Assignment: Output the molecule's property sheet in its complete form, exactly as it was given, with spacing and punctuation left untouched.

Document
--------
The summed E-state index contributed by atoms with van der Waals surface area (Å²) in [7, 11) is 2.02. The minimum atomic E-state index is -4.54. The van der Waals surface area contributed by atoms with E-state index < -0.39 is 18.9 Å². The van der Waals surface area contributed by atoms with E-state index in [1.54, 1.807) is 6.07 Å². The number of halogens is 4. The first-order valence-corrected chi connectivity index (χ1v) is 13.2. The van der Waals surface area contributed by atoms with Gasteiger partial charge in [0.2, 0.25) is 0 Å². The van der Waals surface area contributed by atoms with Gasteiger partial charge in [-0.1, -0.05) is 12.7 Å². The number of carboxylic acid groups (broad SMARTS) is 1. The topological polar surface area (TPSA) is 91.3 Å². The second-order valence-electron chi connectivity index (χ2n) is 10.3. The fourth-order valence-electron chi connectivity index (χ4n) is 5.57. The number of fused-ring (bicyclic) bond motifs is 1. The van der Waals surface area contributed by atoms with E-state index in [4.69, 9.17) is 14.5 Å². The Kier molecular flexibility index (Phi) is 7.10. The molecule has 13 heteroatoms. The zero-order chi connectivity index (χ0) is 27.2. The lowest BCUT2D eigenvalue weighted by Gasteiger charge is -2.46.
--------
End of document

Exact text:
The summed E-state index contributed by atoms with van der Waals surface area (Å²) in [7, 11) is 2.02. The minimum atomic E-state index is -4.54. The van der Waals surface area contributed by atoms with E-state index < -0.39 is 18.9 Å². The van der Waals surface area contributed by atoms with E-state index in [1.54, 1.807) is 6.07 Å². The number of halogens is 4. The first-order valence-corrected chi connectivity index (χ1v) is 13.2. The van der Waals surface area contributed by atoms with Gasteiger partial charge in [0.2, 0.25) is 0 Å². The van der Waals surface area contributed by atoms with Gasteiger partial charge in [-0.1, -0.05) is 12.7 Å². The number of carboxylic acid groups (broad SMARTS) is 1. The topological polar surface area (TPSA) is 91.3 Å². The second-order valence-electron chi connectivity index (χ2n) is 10.3. The fourth-order valence-electron chi connectivity index (χ4n) is 5.57. The number of fused-ring (bicyclic) bond motifs is 1. The van der Waals surface area contributed by atoms with E-state index in [4.69, 9.17) is 14.5 Å². The Kier molecular flexibility index (Phi) is 7.10. The molecule has 13 heteroatoms. The zero-order chi connectivity index (χ0) is 27.2. The lowest BCUT2D eigenvalue weighted by Gasteiger charge is -2.46.